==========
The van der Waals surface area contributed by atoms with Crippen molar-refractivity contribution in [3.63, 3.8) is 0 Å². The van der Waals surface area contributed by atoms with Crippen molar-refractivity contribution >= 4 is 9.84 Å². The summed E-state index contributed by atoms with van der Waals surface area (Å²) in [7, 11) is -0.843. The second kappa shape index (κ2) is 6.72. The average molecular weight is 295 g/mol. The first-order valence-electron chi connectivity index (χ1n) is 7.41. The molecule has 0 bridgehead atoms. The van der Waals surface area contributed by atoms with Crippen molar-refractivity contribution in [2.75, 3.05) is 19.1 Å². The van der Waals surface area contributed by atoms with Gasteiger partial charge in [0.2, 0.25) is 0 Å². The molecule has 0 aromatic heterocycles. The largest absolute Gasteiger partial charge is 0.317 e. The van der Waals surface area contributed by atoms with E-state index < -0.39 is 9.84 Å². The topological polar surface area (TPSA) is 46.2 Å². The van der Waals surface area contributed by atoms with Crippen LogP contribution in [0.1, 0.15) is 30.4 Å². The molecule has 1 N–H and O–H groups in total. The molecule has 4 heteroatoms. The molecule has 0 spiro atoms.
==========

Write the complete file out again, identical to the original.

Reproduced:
The van der Waals surface area contributed by atoms with Crippen molar-refractivity contribution in [3.63, 3.8) is 0 Å². The van der Waals surface area contributed by atoms with Crippen molar-refractivity contribution >= 4 is 9.84 Å². The summed E-state index contributed by atoms with van der Waals surface area (Å²) in [7, 11) is -0.843. The second kappa shape index (κ2) is 6.72. The average molecular weight is 295 g/mol. The first-order valence-electron chi connectivity index (χ1n) is 7.41. The molecule has 0 bridgehead atoms. The van der Waals surface area contributed by atoms with Crippen molar-refractivity contribution in [2.75, 3.05) is 19.1 Å². The van der Waals surface area contributed by atoms with Gasteiger partial charge in [0.2, 0.25) is 0 Å². The molecule has 0 aromatic heterocycles. The largest absolute Gasteiger partial charge is 0.317 e. The van der Waals surface area contributed by atoms with E-state index < -0.39 is 9.84 Å². The topological polar surface area (TPSA) is 46.2 Å². The van der Waals surface area contributed by atoms with Crippen LogP contribution in [0.1, 0.15) is 30.4 Å². The molecule has 1 N–H and O–H groups in total. The molecule has 4 heteroatoms. The molecule has 0 spiro atoms.